By Thomas Gerbasi
Barclays Center, Brooklyn, New York - 2008 U.S. Olympian Sadam Ali got a tough fight out of Jeremy Bryan in their WBO intercontinental welterweight title bout, but when the 10 rounds were in the books, it was Brooklyn’s Ali picking up the split decision victory to keep his unbeaten record intact.
Scores were 96-93 twice and 93-96 for Bryan.
Ali controlled the action from close range with fast hands and good movement in the first two rounds, with a fight breaking out in the third, as Bryan began to tag the Brooklynite when he lapsed defensively. In the fourth, a flush left hook wobbled Ali, with the bell intervening before Bryan could follow-up.
Getting his legs back under him, Ali got back down to business in the fifth, and this time it was his left hook that did the damage, staggering Bryan with a little over a minute to go and putting him on the defensive until the Paterson, New Jersey product roared back before the bell.
The pace dipped in rounds six and seven, both fighters getting back to boxing while avoiding heated exchanges for the most part. That kind of bout suited Ali well, as he stayed out of trouble while keeping Bryan guessing.
In an eighth round packed with sloppy punching, a few flush jabs by Bryan could have meant something on the scorecards, but in the ninth, Ali dropped Bryan and was clearly taking control of the bout. Even a break to replace Bryan's lost mouthpiece and a subsequent trip to the mat as the two clinched couldn't halt Ali’'s momentum heading into the final round, and though he wasn't able to finish his foe, Ali did secure the victory.
With the win, Ali improves to 20-0 with 12 KOs; Bryan falls to 17-4 with 7 KOs.
The traditional Puerto Rico vs. Mexico boxing war was revisited in a heated junior welterweight six rounder between Zachary Ochoa and Luis Cervantes, with Ochoa taking a unanimous decision in a bout that was a lot closer than the judges would have you believe.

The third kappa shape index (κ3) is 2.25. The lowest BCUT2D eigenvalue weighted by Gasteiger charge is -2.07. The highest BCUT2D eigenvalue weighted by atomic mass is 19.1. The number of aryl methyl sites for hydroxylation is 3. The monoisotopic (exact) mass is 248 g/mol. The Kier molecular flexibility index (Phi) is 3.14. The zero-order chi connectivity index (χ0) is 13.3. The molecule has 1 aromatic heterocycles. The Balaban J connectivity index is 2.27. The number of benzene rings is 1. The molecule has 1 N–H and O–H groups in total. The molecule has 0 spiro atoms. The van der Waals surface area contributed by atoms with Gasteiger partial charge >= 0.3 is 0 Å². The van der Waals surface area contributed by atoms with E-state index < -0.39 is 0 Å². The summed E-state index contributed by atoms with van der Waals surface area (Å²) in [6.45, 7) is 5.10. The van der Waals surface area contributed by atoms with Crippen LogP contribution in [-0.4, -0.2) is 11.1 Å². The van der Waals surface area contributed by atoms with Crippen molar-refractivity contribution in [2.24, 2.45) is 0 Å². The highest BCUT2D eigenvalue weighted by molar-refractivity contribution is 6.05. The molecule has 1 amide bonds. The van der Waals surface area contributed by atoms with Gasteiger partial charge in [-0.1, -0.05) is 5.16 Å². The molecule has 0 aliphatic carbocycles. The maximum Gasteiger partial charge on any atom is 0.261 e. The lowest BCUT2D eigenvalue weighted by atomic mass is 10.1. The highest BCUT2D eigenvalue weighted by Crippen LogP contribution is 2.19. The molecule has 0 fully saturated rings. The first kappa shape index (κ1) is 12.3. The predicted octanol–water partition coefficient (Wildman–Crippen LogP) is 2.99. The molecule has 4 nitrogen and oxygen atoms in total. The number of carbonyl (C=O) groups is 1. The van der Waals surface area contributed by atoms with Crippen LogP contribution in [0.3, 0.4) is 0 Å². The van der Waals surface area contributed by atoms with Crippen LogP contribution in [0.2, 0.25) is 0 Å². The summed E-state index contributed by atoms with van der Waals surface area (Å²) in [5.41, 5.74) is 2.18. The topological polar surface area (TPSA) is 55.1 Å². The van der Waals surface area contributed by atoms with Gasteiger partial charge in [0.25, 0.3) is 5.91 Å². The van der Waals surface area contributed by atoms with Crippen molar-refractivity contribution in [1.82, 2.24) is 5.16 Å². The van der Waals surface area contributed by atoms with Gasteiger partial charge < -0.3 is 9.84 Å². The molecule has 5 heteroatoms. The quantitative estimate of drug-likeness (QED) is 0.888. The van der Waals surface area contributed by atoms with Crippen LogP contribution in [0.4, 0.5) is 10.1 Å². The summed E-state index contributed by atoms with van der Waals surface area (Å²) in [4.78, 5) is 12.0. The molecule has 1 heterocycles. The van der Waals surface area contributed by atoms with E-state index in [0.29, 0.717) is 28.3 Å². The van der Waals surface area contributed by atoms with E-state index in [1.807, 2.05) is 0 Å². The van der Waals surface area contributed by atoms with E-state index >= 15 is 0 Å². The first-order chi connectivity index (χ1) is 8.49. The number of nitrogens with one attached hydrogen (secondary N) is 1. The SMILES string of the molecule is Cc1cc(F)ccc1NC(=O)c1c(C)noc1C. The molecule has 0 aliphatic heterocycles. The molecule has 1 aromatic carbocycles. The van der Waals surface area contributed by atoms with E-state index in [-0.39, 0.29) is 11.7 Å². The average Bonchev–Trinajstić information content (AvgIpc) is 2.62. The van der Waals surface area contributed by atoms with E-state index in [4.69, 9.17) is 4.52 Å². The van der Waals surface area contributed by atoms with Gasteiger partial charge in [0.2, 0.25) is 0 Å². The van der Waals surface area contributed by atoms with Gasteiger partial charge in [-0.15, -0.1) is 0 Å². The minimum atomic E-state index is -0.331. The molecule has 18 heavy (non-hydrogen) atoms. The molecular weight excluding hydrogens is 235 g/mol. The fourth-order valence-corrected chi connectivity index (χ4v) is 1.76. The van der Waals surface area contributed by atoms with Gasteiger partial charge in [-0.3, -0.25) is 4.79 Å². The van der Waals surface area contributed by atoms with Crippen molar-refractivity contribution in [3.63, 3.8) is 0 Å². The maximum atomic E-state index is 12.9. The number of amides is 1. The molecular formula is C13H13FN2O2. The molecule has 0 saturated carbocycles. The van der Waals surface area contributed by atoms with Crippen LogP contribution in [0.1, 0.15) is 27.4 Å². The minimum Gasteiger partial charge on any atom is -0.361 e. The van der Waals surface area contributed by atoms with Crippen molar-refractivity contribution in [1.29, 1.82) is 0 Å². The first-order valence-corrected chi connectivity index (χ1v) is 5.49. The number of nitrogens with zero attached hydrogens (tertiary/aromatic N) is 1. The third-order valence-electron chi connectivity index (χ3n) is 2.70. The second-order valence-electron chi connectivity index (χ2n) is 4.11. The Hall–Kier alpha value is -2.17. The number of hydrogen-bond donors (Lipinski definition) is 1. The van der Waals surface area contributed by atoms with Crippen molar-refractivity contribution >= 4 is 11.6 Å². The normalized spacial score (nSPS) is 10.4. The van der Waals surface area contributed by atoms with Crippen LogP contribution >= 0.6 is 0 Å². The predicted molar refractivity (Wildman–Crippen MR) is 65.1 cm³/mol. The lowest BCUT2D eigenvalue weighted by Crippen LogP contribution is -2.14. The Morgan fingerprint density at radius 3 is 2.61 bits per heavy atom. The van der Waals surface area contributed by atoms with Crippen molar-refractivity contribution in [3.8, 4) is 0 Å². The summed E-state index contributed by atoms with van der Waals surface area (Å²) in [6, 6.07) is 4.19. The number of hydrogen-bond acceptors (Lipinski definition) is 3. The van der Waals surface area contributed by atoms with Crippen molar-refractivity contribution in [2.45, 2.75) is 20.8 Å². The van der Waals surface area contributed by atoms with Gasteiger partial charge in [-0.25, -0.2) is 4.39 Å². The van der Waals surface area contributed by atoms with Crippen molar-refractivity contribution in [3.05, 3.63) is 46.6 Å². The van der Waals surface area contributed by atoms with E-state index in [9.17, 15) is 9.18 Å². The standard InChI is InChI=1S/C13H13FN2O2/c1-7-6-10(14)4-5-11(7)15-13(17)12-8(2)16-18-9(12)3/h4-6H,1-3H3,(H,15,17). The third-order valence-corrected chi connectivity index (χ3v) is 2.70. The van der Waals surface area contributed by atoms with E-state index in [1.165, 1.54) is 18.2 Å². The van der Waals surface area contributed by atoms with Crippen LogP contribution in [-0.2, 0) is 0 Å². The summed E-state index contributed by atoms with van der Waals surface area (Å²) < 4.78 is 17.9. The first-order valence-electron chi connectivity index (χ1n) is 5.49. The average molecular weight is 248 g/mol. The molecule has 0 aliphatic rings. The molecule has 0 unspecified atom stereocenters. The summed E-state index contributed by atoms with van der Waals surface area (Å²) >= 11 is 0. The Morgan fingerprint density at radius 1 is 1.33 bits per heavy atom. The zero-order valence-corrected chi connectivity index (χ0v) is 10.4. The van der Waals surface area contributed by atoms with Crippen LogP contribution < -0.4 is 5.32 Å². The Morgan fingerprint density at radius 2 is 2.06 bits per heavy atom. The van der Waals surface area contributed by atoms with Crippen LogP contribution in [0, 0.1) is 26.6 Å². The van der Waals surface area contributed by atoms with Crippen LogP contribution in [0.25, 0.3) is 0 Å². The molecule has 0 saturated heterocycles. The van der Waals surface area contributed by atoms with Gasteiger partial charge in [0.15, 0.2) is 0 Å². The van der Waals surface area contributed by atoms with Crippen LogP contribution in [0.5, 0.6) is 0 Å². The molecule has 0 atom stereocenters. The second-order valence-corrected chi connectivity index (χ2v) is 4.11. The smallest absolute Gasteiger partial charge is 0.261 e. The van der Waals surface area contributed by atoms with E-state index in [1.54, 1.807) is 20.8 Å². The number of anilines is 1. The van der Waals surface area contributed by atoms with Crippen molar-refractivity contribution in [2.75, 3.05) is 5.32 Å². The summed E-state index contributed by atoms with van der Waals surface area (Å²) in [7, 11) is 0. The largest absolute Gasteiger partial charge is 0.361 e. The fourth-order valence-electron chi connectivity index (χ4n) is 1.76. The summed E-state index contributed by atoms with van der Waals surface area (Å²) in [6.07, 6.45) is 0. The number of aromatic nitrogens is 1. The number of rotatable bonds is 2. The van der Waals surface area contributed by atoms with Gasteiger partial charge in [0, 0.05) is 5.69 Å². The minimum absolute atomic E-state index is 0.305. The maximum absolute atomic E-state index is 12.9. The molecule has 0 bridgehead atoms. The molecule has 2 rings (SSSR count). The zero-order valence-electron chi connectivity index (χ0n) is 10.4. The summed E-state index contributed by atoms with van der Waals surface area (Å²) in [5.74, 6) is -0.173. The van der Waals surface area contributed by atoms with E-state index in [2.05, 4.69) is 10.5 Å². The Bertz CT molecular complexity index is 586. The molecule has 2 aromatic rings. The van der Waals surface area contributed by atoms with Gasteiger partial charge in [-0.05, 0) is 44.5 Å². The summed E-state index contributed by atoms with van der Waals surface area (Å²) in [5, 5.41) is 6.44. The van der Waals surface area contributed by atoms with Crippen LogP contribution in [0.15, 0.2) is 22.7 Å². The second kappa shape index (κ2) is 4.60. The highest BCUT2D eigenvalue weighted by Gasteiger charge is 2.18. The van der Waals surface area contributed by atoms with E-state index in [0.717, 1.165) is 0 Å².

Scores were 59-55 and 60-54 twice in a bout that was nip and tuck throughout.
For a kid with a .500 record, Cervantes – Palm Springs by way of Guadalajara - showed up to fight, giving Brooklyn's Ochoa all he could handle in the opening round. In turn, Ochoa handled the pressure well and showed off some of the skills that have made him a highly-touted prospect in the NYC area.
Ochoa (8-0, 4 KOs) was content with letting Cervantes lead in the second, but as the round progressed, Ochoa’s counters grew more frequent while Cervantes’ output dropped, save for a hard right hand in the second half of the frame.
Cervantes (7-8-3, 2 KOs, 2 NC) got back on track in the third, with his swarming body attack keeping Ochoa on the defensive for three minutes, and the back and forth action continued into the fourth and fifth, the crowd getting into it each step of the way.
In the sixth, Cervantes appeared to stun Ochoa briefly when he had him in the corner, and in the final seconds the out of towner again surged, but unfortunately it would not matter on the scorecards.
In his second fight of 2014, Washington, D.C.’s Anthony Peterson had an easy night in Brooklyn, halting Mexico City’s Edgar Riovalle in a single round.
Peterson (34-1, 22 KOs) took his time in the opening frame, staying busy with peppering shots to the head and body. It looked like Riovalle (37-19-2, 26 KOs) was going to be in there for the long haul, but late in the round, Peterson ripped off a four-punch combination that ended with a left hook, and Riovalle fell to the mat. He attempted to rise, but was counted out by referee Tony Chiarantano. The time was 2:41.
2012 U.S. Olympian Marcus Browne said before his fight with Oakland, California's Paul Vasquez that he wanted a step-up fight. After blowing through his overmatched foe in just 28 seconds, that step-up isn't just a nice option – it's necessary, as it's clear that the unbeaten Staten Island light heavyweight is ready for the next level.
Tearing after Vasquez (10-6-1, 3 KOs) at the bell, Browne (12-0, 9 KOs) was never challenged, and he had his opponent in immediate trouble, with referee Eddie Claudio stopping the slaughter with Browne landing unanswered blow after blow as Vasquez was pinned in the corner.
Orocovis, Puerto Rico’'s Prichard Colon (11-0, 10 KOs) was forced to go the distance for the first time as a pro, outpointing Washington, D.C.’s Lenwood Dozier (9-7-1, 4 KOs) over six rounds in a junior middleweight bout.
That’s not to say “Digget” was in any trouble, as he clearly earned the 60-54 nod on all three scorecards, pounding away on the game, but overmatched “Mr. Composure” from start to finish.
Temple Hills, Maryland’s D’Mitrius Ballard made short work of Missouri’s Barry Trotter in the light heavyweight opener at Barclays Center. An accumulation of clean and unanswered shots brought in referee Tony Chiarantano in to halt the fight at 2:35 of the first round.
Ballard improves to 6-0 with 5 KOs; Trotter falls to 2-2 with 1 KO.